TL084 op amps as buffers instead of the buffers built in to the LM13700.
Maybe this is to avoid
having to deal with the weird 1.4 V drop you get from the LM13700 buffers?
The TL084 also are probably better quality than just the simple Darlington
pair in the LM13700.)

In parts (a) through (g), we will consider the gain of just
one of the filter stages,
either the second, third, or fourth (they are all the same; I’m not
including the first one so we can avoid the
effect of resistor
coupling in the resonant feedback loop while working (a) and

a) Find the voltage at the input terminal of the OTA in terms of the
voltage at the output of the buffer and voltage
at the input of the filter block. Don’t make any approximations concerning
the resistors (i.e., if you use superposition, note that you must
compute the value of the little resistor in parallel with the
big resistor to solve this.)

b) In class on Thursday, Feb. 18,
I attempted to use vigorous handwaving to
to convince you that part (a) could be approximated as

v_at_ota = (v_input + v_output) *
(little_resistor / (little_resistor + big_resistor))

Comment on how close this approximation is to what you found in (a).

c) In class, I used even more vigorous handwaving to attempt to convince you
that part (a) could be further approximated as

v_at_ota = (v_input + v_output) *
(little_resistor / big_resistor)

Comment on how close this approximation is to what you found in (a) and (b).

d) Assume that the transductance gain
of the OTA is 19.2*I_con, where I_con
is the current flowing into the
control pin of the OTA.
What is the cutoff frequency of
the filter block in terms of (I_con) in Hertz, using the approximation
in part (c)? (Remember that the transconductance gain just takes the place of
1/R in the usual single-pole cutoff freuqency calculation, and for convenience
we include the scaling of the resistive divider as part of the transconducance

e) Given the result in (d), what value I_con would be needed for the
cutoff frequency of one stage to be 3000 Hz?

f) What single-stage cutoff frequency would you compute if you used the
I_con you computed in (e), but you used the no-approximation
technique of part (a)?

g) What single-stage cutoff frequency would you compute if you used the
I_con you computed in (e), but you used the approximation in part (b)?
Comment on how close the cutoffs computed in (f) and (g) are to 3000 Hz.

Problem 3

In class on Tuesday, Feb. 23, 2016, we explored the consequences of cascading
four one-pole lowpass filter and adding a negative feedback loop
with a feedback gain of k. The individual one-pole filters each
had the transfer function H_1(s) = wc/(s + wc).
We showed that the maximum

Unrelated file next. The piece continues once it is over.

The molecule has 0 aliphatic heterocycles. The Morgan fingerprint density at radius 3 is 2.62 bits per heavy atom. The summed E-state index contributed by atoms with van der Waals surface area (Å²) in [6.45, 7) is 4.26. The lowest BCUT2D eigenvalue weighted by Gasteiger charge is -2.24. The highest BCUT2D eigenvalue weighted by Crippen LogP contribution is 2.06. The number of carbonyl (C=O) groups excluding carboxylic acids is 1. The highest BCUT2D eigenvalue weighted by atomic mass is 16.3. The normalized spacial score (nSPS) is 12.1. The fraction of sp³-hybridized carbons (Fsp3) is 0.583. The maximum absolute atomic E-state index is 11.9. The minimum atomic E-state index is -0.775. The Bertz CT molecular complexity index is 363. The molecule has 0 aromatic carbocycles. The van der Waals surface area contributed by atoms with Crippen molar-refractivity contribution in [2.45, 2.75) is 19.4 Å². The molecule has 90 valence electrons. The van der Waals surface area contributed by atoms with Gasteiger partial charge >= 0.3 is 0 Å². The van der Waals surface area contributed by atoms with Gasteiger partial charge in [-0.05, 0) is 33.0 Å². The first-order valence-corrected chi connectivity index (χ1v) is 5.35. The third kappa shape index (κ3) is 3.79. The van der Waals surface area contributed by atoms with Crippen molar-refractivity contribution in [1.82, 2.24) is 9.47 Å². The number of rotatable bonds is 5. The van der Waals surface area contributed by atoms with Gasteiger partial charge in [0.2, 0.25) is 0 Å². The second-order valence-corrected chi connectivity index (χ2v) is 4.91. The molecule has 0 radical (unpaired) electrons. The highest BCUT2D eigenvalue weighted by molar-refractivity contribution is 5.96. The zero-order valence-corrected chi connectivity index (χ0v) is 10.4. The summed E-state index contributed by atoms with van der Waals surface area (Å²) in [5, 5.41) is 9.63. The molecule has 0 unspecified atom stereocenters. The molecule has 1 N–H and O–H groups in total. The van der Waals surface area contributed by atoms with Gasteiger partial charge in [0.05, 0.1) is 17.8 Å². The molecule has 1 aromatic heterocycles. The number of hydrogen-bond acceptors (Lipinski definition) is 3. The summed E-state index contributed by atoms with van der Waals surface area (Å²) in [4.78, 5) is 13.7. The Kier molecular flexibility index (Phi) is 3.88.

usable k was k=4, at which point the filter would self-resonate.

In this problem, we will take a look at the same structure, except instead
of one-pole lowpass filters, we will cascade four highpass filters with
the transfer function H_1(s) = s / (s+wc).

a) Find H_4(s), the
transfer function of a cascade of four one-pole highpass
filters described above.

b) Find H_4F(s),
the closed-loop transfer function of H_4(s) with a
negative feedback loop with feedback gain k.
You need not expand out
terms of the form (s+wc)^4;
that just makes the expression more complicated.
(Unlike in the lowpass case, I haven’t been able to find a closed-form
solution for the pole locations in this highpass case. From my numeric
studies, it does seem like the maximum usable k is 4, at which point
the filter self-resonances. Also, there are four zeros at the origin in
the highpass case, which of course are not present in the lowpass case.)

c) Asymptotically, what is the value of
the frequency response H_4F(jw) as w approaches

d) Now let’s do a numerical experiment with
the consider the full
four-pole cascade with feedback amount
Let the cutoff frequency of a single stage be 1000 Hz.
Using MATLAB, Mathematica, Maple, or some similar tool, on the same plot,
show the magnitude of the frequency response (with the horizontal axis in
Hertz), from DC to some value that you think best shows off the curves, for
four cases: k=0, k
just big enough so that you can just barely see a
resonance “bump” in the curve, k
close to 4 (but not so big that it swamps
your other curves), and a k somewhere between the last two cases that you
think is interesting. Make sure the values at infinity
corresponds with the results
seem reasonable relative to the results of
the simple formula derived in part (c)
Please include your
computer code and give me a real printout of your curve, i.e., not something
sketched by hand.